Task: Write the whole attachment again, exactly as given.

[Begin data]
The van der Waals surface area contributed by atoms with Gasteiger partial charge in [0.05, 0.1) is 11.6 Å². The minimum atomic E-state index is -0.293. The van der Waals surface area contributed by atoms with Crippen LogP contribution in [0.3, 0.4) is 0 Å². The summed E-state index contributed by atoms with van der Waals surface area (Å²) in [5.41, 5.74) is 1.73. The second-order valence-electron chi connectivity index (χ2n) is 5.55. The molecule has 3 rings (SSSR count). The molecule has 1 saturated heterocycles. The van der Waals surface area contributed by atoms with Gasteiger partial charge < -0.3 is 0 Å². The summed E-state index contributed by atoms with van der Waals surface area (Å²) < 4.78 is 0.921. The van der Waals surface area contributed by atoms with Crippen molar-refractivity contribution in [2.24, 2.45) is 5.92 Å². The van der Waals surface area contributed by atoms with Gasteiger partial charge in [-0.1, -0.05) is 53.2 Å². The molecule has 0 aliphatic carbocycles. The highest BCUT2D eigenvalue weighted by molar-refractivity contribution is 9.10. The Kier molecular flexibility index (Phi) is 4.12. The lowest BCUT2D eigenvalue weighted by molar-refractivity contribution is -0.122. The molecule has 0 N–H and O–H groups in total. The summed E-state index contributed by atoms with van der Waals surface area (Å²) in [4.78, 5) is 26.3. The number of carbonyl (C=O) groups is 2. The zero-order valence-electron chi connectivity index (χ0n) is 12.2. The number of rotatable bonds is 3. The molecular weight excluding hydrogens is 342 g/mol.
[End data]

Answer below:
The van der Waals surface area contributed by atoms with Gasteiger partial charge in [0.05, 0.1) is 11.6 Å². The minimum atomic E-state index is -0.293. The van der Waals surface area contributed by atoms with Crippen LogP contribution in [0.3, 0.4) is 0 Å². The summed E-state index contributed by atoms with van der Waals surface area (Å²) in [5.41, 5.74) is 1.73. The second-order valence-electron chi connectivity index (χ2n) is 5.55. The molecule has 3 rings (SSSR count). The molecule has 1 saturated heterocycles. The van der Waals surface area contributed by atoms with Gasteiger partial charge < -0.3 is 0 Å². The summed E-state index contributed by atoms with van der Waals surface area (Å²) < 4.78 is 0.921. The van der Waals surface area contributed by atoms with Crippen molar-refractivity contribution in [2.24, 2.45) is 5.92 Å². The van der Waals surface area contributed by atoms with Gasteiger partial charge in [-0.1, -0.05) is 53.2 Å². The molecule has 0 aliphatic carbocycles. The highest BCUT2D eigenvalue weighted by molar-refractivity contribution is 9.10. The Kier molecular flexibility index (Phi) is 4.12. The lowest BCUT2D eigenvalue weighted by molar-refractivity contribution is -0.122. The molecule has 0 N–H and O–H groups in total. The summed E-state index contributed by atoms with van der Waals surface area (Å²) in [4.78, 5) is 26.3. The number of carbonyl (C=O) groups is 2. The zero-order valence-electron chi connectivity index (χ0n) is 12.2. The number of rotatable bonds is 3. The molecular weight excluding hydrogens is 342 g/mol.